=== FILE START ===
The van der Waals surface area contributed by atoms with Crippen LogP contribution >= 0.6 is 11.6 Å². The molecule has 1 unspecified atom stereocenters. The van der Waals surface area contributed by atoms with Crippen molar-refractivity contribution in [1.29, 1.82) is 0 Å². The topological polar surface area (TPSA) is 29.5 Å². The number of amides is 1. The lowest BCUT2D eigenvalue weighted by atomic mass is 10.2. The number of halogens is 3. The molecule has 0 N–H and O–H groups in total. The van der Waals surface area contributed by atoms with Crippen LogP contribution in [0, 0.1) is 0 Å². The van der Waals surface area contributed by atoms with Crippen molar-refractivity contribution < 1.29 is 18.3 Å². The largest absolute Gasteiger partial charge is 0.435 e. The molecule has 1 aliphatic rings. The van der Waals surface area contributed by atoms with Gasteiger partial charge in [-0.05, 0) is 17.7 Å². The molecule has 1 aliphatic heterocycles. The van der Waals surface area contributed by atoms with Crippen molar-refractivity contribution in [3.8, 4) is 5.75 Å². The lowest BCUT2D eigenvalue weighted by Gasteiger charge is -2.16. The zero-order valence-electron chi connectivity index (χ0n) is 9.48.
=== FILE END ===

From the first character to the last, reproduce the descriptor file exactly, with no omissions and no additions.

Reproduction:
The van der Waals surface area contributed by atoms with Crippen LogP contribution >= 0.6 is 11.6 Å². The molecule has 1 unspecified atom stereocenters. The van der Waals surface area contributed by atoms with Crippen molar-refractivity contribution in [1.29, 1.82) is 0 Å². The topological polar surface area (TPSA) is 29.5 Å². The number of amides is 1. The lowest BCUT2D eigenvalue weighted by atomic mass is 10.2. The number of halogens is 3. The molecule has 0 N–H and O–H groups in total. The van der Waals surface area contributed by atoms with Crippen LogP contribution in [0, 0.1) is 0 Å². The van der Waals surface area contributed by atoms with Crippen molar-refractivity contribution < 1.29 is 18.3 Å². The largest absolute Gasteiger partial charge is 0.435 e. The molecule has 1 aliphatic rings. The van der Waals surface area contributed by atoms with Gasteiger partial charge in [-0.05, 0) is 17.7 Å². The molecule has 1 aliphatic heterocycles. The van der Waals surface area contributed by atoms with Crippen molar-refractivity contribution in [3.8, 4) is 5.75 Å². The lowest BCUT2D eigenvalue weighted by Gasteiger charge is -2.16. The zero-order valence-electron chi connectivity index (χ0n) is 9.48.